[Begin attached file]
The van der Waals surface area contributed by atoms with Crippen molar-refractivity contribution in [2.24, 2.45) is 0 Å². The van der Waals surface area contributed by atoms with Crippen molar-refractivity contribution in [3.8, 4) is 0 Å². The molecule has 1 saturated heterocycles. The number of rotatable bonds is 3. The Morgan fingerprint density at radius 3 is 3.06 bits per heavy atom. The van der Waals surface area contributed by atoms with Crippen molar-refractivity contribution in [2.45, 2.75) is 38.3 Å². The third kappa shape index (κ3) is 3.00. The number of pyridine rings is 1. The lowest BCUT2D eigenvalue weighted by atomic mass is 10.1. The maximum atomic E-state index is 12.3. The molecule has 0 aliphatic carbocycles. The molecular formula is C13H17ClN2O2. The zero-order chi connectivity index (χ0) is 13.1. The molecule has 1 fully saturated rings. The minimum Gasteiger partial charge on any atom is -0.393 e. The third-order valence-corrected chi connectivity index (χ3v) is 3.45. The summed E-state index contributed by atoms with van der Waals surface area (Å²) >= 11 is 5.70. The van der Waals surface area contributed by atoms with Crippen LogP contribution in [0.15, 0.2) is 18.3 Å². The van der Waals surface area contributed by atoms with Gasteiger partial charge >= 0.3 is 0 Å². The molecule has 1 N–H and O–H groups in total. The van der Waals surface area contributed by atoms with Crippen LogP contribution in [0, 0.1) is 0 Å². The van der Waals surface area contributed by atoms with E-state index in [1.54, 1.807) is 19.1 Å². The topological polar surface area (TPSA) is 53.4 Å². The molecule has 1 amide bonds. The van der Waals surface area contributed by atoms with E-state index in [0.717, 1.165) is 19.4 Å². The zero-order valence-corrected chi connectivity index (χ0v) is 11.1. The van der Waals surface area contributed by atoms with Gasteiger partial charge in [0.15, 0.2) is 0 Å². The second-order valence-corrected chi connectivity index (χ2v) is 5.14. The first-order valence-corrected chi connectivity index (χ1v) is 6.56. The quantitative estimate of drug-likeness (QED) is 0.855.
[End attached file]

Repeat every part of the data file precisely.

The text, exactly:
The van der Waals surface area contributed by atoms with Crippen molar-refractivity contribution in [2.24, 2.45) is 0 Å². The van der Waals surface area contributed by atoms with Crippen molar-refractivity contribution in [3.8, 4) is 0 Å². The molecule has 1 saturated heterocycles. The number of rotatable bonds is 3. The Morgan fingerprint density at radius 3 is 3.06 bits per heavy atom. The van der Waals surface area contributed by atoms with Crippen molar-refractivity contribution in [2.45, 2.75) is 38.3 Å². The third kappa shape index (κ3) is 3.00. The number of pyridine rings is 1. The lowest BCUT2D eigenvalue weighted by atomic mass is 10.1. The maximum atomic E-state index is 12.3. The molecule has 0 aliphatic carbocycles. The molecular formula is C13H17ClN2O2. The zero-order chi connectivity index (χ0) is 13.1. The molecule has 1 fully saturated rings. The minimum Gasteiger partial charge on any atom is -0.393 e. The third-order valence-corrected chi connectivity index (χ3v) is 3.45. The summed E-state index contributed by atoms with van der Waals surface area (Å²) >= 11 is 5.70. The van der Waals surface area contributed by atoms with Crippen LogP contribution in [0.15, 0.2) is 18.3 Å². The van der Waals surface area contributed by atoms with Gasteiger partial charge >= 0.3 is 0 Å². The molecule has 1 N–H and O–H groups in total. The van der Waals surface area contributed by atoms with Crippen LogP contribution in [0, 0.1) is 0 Å². The van der Waals surface area contributed by atoms with E-state index in [1.54, 1.807) is 19.1 Å². The topological polar surface area (TPSA) is 53.4 Å². The molecule has 1 amide bonds. The van der Waals surface area contributed by atoms with E-state index in [0.717, 1.165) is 19.4 Å². The zero-order valence-corrected chi connectivity index (χ0v) is 11.1. The van der Waals surface area contributed by atoms with Gasteiger partial charge in [0.15, 0.2) is 0 Å². The second-order valence-corrected chi connectivity index (χ2v) is 5.14. The first-order valence-corrected chi connectivity index (χ1v) is 6.56. The quantitative estimate of drug-likeness (QED) is 0.855.